Without further ado, here they are. (Drum roll)

Craig MacPhee

Craig MacPhee

 

Parker J Pfister

This image is just ok for me. A bit boring. The stray hair near her shoulder could maybe be removed. It just lacks interest and meaning for me. Sorry.

Tony Sweet

Excellent as is!

Randy Kepple

This is a tough one. I give the photographer credit for the idea, but feel it should have been worked more to really capture what the photographer was seeing in their minds eye.

The lighting is nice and it feels very natural. The things that I feel could have been done better are all the little details that it believable. My instinct is that this was forced. Obviously, it was posed and set up, but it looks like it went too far and became awkward.

The bit of hair by itself on the rim of the tub is distracting. It should have been moved at the time of capture, or retouched afterward. The model’s hair is beautiful.

Every woman wants to appear long and curvy. This pose feels bunched and stocky. Perhaps it’s the tilt-shift or narrow focus, but it does not flatter this beautiful model. The lines in her neck are distracting and the hand touching her neck should have been more curved. The arm along the left of the tub is also awkward.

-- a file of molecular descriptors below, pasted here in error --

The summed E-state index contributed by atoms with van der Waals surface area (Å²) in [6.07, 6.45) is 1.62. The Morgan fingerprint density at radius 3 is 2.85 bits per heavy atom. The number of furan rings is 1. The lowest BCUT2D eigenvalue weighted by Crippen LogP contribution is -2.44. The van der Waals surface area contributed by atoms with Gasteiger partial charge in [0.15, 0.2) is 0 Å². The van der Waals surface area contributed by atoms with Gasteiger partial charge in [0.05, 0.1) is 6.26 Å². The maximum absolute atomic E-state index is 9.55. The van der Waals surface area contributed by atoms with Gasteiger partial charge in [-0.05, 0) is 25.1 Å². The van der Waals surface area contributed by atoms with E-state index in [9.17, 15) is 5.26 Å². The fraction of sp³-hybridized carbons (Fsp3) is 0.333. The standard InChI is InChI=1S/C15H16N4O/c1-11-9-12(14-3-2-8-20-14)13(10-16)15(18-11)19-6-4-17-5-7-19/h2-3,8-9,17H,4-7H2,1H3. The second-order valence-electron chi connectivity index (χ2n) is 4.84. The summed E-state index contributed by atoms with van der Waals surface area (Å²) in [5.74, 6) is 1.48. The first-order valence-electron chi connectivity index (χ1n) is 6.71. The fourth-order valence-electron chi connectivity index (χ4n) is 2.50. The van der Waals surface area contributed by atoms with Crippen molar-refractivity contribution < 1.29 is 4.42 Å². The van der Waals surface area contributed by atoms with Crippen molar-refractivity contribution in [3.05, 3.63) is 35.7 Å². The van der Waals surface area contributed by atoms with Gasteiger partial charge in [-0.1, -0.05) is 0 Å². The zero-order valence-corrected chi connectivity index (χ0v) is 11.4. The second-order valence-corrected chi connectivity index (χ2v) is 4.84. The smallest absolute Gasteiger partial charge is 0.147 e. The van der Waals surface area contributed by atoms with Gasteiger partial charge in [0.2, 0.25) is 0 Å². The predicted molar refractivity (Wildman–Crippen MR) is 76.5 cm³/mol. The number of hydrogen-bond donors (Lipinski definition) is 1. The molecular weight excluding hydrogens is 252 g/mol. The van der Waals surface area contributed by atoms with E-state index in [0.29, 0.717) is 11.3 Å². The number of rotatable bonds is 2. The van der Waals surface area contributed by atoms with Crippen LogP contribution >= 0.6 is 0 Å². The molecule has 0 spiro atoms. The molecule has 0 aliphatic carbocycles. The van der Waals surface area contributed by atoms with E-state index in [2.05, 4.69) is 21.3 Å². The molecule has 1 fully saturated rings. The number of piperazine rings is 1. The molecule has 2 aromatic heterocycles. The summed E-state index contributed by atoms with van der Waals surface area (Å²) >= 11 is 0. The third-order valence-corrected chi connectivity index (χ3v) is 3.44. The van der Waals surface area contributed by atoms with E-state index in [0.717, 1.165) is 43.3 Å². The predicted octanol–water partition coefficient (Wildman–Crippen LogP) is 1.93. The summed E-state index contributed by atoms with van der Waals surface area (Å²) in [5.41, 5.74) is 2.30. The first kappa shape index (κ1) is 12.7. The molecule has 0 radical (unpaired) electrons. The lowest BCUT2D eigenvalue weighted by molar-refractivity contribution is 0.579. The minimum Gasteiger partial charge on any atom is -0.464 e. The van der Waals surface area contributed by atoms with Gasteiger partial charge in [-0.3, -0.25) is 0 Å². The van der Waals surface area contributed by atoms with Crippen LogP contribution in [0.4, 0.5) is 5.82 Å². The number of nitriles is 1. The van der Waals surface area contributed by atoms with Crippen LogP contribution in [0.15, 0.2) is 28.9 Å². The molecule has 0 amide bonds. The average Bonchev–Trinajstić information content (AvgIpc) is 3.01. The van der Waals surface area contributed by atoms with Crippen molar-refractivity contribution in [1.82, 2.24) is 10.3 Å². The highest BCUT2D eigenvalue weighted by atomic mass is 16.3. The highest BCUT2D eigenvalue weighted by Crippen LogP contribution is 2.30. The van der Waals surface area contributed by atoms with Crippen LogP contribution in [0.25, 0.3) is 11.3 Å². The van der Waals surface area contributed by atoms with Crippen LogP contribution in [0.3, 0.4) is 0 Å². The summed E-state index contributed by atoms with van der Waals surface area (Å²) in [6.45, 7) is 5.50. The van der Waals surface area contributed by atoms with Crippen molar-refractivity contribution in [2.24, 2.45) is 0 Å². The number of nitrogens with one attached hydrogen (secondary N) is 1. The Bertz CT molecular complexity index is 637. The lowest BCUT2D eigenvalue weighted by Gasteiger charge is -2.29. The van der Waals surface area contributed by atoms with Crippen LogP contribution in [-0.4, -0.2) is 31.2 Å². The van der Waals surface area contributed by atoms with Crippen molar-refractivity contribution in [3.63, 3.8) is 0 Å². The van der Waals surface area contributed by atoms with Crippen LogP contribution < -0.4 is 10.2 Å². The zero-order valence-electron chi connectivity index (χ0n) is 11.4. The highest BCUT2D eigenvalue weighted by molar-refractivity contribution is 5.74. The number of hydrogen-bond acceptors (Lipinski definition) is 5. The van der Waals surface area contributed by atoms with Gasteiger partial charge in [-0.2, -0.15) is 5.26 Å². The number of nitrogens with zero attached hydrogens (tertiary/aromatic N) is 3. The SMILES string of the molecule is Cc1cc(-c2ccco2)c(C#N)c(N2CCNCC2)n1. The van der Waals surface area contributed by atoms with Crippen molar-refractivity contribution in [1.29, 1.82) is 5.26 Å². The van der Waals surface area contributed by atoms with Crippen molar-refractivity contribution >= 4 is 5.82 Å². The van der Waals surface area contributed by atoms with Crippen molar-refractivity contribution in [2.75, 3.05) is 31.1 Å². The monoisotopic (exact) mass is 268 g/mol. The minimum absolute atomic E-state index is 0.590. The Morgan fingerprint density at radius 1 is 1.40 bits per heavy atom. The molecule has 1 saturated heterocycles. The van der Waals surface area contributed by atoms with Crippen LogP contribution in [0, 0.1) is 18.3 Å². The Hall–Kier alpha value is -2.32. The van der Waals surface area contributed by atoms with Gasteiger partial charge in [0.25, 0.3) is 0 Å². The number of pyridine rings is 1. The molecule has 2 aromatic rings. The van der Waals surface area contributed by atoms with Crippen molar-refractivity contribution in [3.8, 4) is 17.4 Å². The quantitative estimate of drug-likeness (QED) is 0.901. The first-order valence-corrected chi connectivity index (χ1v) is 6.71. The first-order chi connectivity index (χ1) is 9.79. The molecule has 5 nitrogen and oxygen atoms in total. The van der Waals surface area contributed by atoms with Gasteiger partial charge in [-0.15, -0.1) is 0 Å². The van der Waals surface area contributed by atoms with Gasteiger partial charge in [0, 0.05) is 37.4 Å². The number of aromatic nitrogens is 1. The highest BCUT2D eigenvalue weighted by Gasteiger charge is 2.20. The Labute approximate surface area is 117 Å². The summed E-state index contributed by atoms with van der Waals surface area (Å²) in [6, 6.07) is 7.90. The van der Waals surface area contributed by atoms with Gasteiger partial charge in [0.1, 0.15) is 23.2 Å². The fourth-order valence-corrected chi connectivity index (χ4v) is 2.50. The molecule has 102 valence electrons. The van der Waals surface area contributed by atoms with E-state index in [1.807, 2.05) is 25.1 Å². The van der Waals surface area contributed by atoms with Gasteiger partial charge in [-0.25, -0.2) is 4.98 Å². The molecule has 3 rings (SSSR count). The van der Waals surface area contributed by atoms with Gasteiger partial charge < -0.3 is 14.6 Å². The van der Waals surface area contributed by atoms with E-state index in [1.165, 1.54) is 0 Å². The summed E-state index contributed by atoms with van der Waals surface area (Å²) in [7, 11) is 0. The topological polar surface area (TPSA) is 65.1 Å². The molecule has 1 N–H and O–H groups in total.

My thought is that perhaps this pose should have been flipped, so the model is facing the light and not the wall. That would have created much better light on her face and filled the empty column on the left side of the frame. Perhaps a slight angle to the tub as well so that it’s more diagonal across the frame and not vertical.

Another thought is putting water in the tub. That’s something that tells the story here. Why would a woman be sitting, bunched up in an empty tub?

John Barclay

Love the softness of this image and the use of the models hair leading the eye nicely into the frame.

Zach Sutton

Beautiful gradient of light and color along the background draws the eyes in and to the subject. The overall image is heavy on the emotion while keeping things fairly simple. Really like this image.

Jimmy Beech

Like the idea of this shot! I would have personally taken it in a different direction, but it is a great idea. The lighting has a very natural feel, which helps the shot out a lot. This screams “It’s been a long, hard day and I just want a moment of peace and quiet!” Thumbs up for the concept! I don’t think this shot would be as successful if the lighting were different. Natural is the way to go, in my opinion.